CHARLESTON – Several state attorneys general are announcing the settlement of a multi-state investigation with Lender Processing Services and its subsidiaries, LPS Default Solutions and DocX.
The $127 million settlement was announced Jan. 31 and resolves allegations that LPS engaged in robo-signing and other improper mortgage loan default servicing conduct. Forty-six states, including West Virginia, signed the agreement.
“The mortgage crisis has affected far too many families. I am pleased that LPS is willing to enhance its practices to ensure all foreclosure proceedings are strictly followed,” state Attorney General Patrick Morrisey said.
Under the terms of the proposed settlement, LPS and its subsidiaries would be required to institute business practice reforms and correct documents it executed, if necessary.
The consent judgment would also prohibit signature by unauthorized employees or people without first-hand knowledge of facts stated in the documents, require enhanced oversight of provided default services, and require a review of all third-party fees to make sure that fees are reasonably and accurately earned.
If the settlement is accepted, LPS will review the documents it executed between Jan. 1, 2008, and Dec. 31, 2010, to determine if any documents must be re-executed or corrected. If authorized, LPS will make the corrections and periodically report to Delaney’s office about document review and/or modification status.
LPS is currently setting up a toll-free telephone line that consumers can use at any time to request correction and review of documents that LPS executed.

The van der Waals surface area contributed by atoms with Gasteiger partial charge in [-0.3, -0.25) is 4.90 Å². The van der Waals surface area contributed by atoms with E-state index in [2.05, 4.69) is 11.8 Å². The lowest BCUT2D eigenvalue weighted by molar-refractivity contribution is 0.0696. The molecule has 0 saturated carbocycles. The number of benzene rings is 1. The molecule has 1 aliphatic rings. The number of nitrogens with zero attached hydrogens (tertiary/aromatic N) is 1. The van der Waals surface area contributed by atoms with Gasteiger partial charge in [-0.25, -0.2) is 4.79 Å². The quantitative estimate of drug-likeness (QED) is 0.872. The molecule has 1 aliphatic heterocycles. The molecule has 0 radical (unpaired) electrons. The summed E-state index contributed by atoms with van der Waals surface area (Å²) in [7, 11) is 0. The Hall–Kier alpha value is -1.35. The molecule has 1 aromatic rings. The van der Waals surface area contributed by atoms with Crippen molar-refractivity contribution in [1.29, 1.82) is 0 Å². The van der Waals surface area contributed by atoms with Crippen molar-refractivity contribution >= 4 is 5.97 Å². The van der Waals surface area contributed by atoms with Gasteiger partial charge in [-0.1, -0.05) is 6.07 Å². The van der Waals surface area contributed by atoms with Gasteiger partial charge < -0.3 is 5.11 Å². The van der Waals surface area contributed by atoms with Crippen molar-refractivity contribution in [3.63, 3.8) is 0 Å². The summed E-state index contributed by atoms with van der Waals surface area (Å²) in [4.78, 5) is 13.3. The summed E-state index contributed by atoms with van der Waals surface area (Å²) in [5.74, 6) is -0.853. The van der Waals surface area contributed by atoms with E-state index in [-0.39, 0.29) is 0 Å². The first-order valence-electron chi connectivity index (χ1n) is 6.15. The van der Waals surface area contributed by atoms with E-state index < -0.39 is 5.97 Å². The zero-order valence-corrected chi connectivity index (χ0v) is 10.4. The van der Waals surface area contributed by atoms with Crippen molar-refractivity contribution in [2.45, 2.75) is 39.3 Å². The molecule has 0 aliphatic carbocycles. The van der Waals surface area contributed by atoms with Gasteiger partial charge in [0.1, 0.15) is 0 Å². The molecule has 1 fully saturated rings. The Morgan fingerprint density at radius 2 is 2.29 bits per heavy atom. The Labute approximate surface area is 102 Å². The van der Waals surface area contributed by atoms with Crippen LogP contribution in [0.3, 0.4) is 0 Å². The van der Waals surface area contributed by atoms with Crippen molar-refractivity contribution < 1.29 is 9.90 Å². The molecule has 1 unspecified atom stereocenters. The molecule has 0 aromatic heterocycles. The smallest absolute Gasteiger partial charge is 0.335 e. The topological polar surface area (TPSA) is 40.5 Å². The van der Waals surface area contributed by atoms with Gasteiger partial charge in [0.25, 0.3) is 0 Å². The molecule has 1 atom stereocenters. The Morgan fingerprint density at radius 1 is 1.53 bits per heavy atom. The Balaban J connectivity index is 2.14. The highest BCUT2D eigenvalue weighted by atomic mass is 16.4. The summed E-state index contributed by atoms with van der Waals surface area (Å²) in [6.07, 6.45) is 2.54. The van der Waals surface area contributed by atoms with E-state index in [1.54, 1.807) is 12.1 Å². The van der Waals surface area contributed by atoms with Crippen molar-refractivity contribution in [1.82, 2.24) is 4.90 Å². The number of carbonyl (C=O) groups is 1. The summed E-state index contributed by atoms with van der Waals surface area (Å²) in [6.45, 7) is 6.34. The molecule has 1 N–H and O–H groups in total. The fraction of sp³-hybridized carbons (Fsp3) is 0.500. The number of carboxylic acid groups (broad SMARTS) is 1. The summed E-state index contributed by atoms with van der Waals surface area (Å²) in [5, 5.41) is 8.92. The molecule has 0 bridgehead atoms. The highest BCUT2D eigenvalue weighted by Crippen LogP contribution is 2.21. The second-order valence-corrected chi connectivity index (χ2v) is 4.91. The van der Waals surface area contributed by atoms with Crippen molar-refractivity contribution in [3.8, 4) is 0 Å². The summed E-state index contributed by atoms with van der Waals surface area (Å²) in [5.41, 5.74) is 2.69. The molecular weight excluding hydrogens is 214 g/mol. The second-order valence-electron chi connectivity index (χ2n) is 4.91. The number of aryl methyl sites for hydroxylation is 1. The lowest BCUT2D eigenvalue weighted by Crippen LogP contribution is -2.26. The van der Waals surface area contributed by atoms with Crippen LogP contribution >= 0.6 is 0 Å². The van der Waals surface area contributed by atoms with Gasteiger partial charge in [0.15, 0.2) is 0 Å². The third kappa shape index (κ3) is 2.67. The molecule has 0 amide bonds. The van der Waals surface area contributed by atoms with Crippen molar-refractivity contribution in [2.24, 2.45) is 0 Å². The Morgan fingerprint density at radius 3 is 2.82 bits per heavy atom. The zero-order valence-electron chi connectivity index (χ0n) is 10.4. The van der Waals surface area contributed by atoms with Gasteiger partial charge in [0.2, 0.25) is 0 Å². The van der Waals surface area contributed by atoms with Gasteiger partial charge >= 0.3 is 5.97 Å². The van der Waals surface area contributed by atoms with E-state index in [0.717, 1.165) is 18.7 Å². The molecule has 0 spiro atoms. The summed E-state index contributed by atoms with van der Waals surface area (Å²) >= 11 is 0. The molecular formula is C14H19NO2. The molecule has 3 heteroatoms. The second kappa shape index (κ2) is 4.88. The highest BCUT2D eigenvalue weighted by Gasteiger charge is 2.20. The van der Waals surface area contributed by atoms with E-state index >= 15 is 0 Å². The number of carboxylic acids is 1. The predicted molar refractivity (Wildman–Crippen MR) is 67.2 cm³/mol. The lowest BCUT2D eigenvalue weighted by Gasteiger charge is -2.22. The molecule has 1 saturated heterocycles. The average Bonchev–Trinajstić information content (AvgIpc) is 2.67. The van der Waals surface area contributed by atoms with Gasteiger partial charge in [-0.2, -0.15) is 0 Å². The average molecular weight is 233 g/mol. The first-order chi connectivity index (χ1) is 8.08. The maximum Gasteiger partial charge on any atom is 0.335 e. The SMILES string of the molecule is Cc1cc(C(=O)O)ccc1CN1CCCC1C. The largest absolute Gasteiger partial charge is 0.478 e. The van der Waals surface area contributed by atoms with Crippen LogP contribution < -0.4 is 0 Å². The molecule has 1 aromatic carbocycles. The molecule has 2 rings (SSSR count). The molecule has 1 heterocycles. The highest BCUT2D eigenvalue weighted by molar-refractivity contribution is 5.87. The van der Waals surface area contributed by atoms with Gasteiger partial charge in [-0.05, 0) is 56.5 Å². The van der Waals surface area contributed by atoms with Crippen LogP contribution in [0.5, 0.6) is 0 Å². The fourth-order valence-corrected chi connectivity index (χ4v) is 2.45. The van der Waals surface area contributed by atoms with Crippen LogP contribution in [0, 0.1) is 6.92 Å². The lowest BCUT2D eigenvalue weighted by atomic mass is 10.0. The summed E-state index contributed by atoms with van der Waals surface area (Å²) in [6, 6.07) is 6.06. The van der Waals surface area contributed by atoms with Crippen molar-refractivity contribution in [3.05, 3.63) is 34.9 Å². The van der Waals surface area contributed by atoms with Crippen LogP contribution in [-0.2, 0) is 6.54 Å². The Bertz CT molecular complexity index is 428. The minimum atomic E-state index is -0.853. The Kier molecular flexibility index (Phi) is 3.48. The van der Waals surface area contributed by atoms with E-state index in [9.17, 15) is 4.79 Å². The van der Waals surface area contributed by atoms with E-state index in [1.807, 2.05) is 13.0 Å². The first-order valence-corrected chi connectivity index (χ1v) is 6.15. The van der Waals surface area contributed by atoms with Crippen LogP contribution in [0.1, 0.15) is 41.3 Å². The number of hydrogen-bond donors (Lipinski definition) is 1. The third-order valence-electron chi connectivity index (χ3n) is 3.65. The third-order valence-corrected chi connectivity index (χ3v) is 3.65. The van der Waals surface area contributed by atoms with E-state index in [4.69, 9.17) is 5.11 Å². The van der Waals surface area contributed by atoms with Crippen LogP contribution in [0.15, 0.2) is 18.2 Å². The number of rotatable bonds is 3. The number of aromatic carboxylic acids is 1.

"Today's settlements are another major step toward putting issues related to past business practices behind us," LPS President and Chief Executive Officer Hugh Harris said.
"As LPS continues to grow and exercise its leadership in the mortgage industry, we remain committed to enhanced regulatory compliance and operational excellence, which are crucial in our changing industry."
As a result of the settlement and other litigation, LPS increased its legal and regulatory resolve at the end of 2012 by $48 million to a total of $223 million.
In May 2011, California Attorney General Kamala Harris and Illinois Attorney General Lisa Madigan subpoenaed the company to investigate claims of robo-signing, which involves signing documents used by mortgage servicing companies or banks to foreclose on borrowers without verifying their accuracy.
In November 2011, two LPS employees were indicted by a Nevada grand jury on charges they supervised a robo-signing scheme that result resulted in the filing of tens of thousands of fraudulent documents.
Nevada Attorney General Catherine Cortez Masto followed with a civil lawsuit against the company.
From the West Virginia Record: Reach John O’Brien at firstname.lastname@example.org.
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